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Before COVID-19, visitors would go from one animal to the next, sticking their hands in the cages and sometimes spreading a virus from one animal to the next, Edwards said. If potential owners only meet the animals they are interested in adopting, this spread is minimized.

"It's just human nature. You want to reach out and pet them," Henderson said. 

After noticing these benefits among others, both shelters and the Boone Area Humane Society, which often work in concert together, are leaning toward continuing the one-on-one adoption method into the post-COVID-19 world, Edwards said. 

When someone's interested in adopting a pet in Ames, they can fill out an application online and schedule a time to meet specific pets they are interested in. In Story County, an adoption request form can be filled out in their office or over the phone.

Boone adoption applications can be filled out online. 

The shelters saw more benefits than just containing illnesses. The one-on-one adoption offers a chance for more adoption counseling, pet ownership education and leads to better pet-owner matches. 

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"If they just come in and want the cutest white kitty over there, that cat's energy level may not be what they're looking for in a cat," Edwards said.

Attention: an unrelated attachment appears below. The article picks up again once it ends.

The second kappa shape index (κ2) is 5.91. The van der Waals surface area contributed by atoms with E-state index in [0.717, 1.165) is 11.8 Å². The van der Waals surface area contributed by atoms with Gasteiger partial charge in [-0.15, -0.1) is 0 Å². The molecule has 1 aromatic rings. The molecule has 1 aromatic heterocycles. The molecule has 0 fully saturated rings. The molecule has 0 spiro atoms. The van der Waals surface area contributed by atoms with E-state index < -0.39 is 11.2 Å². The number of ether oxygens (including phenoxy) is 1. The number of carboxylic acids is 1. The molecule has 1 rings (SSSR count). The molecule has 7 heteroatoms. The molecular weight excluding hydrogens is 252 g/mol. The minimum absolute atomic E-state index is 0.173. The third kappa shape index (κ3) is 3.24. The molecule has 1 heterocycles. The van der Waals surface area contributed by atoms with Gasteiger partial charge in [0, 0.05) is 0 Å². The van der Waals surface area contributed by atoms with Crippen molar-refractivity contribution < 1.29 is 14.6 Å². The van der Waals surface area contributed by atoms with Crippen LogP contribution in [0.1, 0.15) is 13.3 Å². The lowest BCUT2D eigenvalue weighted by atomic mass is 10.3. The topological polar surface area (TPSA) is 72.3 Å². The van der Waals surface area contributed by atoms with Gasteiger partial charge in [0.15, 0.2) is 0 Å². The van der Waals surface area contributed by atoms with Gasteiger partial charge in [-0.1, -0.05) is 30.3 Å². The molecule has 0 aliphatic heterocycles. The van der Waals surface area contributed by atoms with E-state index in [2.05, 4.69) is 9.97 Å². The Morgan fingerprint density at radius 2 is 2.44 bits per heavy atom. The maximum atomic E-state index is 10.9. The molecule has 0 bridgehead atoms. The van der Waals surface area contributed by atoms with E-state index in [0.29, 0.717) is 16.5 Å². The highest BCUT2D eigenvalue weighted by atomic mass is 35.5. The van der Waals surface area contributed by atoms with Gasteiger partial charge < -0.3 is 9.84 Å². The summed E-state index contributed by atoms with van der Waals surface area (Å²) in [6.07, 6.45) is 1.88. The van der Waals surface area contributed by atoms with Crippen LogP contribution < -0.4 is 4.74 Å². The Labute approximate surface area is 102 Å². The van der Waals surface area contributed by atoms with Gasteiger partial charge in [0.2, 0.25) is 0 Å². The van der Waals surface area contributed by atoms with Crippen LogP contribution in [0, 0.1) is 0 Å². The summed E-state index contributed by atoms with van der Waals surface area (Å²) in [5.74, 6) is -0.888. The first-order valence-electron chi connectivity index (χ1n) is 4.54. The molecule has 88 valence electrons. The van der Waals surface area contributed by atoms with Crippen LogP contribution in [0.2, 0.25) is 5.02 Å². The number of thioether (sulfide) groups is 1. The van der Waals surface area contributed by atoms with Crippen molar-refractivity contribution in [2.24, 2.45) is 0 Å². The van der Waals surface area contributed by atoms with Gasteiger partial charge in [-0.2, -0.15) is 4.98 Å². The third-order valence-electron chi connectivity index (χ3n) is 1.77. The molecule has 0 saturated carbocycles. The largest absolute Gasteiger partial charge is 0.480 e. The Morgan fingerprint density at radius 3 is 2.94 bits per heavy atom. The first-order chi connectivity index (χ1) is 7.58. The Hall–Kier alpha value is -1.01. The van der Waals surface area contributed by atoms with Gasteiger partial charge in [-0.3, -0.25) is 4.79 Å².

After the influx of lockdown companions adopted, shelters across the country saw pandemic pups being returned, particularly by first-time dog owners. Edwards and Henderson have not seen this trend locally, and at least for adoptions from their shelter, they're confident the animals found their forever homes. 

"Part of our adoption process, we talk about that lifetime commitment," Edwards said. "You may be adopting this pet right now, but Cade is one 1 year old. Cade still potentially has 16, 17 or more years left to live, so let's make a commitment to Cade for the rest of his life.

"These are not disposable pets. You do not just get rid of them when you move and those kinds of things."

The lockdown also gave rescues a more tranquil environment, especially for those easily bothered by too much stimulation. The new method of adoption will limit the visits to serious potential pet owners. 

"When we see the public come in here, especially if you have young kids that are running around screaming and everything, that echos inside (the cages) and sometimes will really scare (the animals)," Edwards said. "Being in a shelter is very stressful for them."

For those pets who crave more interaction, Edwards said he is excited to welcome back volunteers who become familiar faces to the animals and know how to work with animals of all temperaments. 

The shelters will be seeing more changes than just how adoptions are done. Story County will soon offer a foster pet program, and after 25 years in their current building, Ames will be gett constructing a new shelter in the near future.

Interested in adopting or volunteering? 

Danielle Gehr is a politics and government reporter for the Ames Tribune. She can be reached by email at, phone at (515) 663-6925 or on Twitter at @Dani_Gehr.